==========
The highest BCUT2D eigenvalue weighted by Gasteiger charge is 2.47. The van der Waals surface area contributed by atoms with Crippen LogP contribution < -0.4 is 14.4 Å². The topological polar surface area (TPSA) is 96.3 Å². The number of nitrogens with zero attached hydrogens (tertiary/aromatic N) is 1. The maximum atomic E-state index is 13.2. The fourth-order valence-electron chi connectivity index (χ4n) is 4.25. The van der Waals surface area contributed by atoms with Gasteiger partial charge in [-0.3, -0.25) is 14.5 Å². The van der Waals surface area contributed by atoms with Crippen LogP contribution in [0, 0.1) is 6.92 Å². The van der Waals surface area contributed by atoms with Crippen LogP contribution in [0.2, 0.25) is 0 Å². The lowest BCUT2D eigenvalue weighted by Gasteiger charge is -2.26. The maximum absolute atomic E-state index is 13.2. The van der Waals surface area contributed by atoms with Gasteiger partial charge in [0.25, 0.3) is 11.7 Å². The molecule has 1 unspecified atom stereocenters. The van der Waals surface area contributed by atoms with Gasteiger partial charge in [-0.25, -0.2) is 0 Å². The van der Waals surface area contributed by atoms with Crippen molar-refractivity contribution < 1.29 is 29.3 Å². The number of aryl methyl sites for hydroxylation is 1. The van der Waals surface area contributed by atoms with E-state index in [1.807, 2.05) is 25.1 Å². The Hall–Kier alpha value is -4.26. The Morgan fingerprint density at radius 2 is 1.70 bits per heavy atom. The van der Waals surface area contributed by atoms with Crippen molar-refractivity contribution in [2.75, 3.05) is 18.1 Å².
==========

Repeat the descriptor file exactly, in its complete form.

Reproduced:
The highest BCUT2D eigenvalue weighted by Gasteiger charge is 2.47. The van der Waals surface area contributed by atoms with Crippen LogP contribution < -0.4 is 14.4 Å². The topological polar surface area (TPSA) is 96.3 Å². The number of nitrogens with zero attached hydrogens (tertiary/aromatic N) is 1. The maximum atomic E-state index is 13.2. The fourth-order valence-electron chi connectivity index (χ4n) is 4.25. The van der Waals surface area contributed by atoms with Gasteiger partial charge in [-0.3, -0.25) is 14.5 Å². The van der Waals surface area contributed by atoms with Crippen LogP contribution in [0, 0.1) is 6.92 Å². The van der Waals surface area contributed by atoms with Crippen LogP contribution in [0.2, 0.25) is 0 Å². The lowest BCUT2D eigenvalue weighted by Gasteiger charge is -2.26. The maximum absolute atomic E-state index is 13.2. The van der Waals surface area contributed by atoms with Gasteiger partial charge in [0.25, 0.3) is 11.7 Å². The molecule has 1 unspecified atom stereocenters. The van der Waals surface area contributed by atoms with Gasteiger partial charge in [-0.25, -0.2) is 0 Å². The van der Waals surface area contributed by atoms with Crippen molar-refractivity contribution < 1.29 is 29.3 Å². The number of aryl methyl sites for hydroxylation is 1. The van der Waals surface area contributed by atoms with E-state index in [1.807, 2.05) is 25.1 Å². The Hall–Kier alpha value is -4.26. The Morgan fingerprint density at radius 2 is 1.70 bits per heavy atom. The van der Waals surface area contributed by atoms with Crippen molar-refractivity contribution in [2.75, 3.05) is 18.1 Å².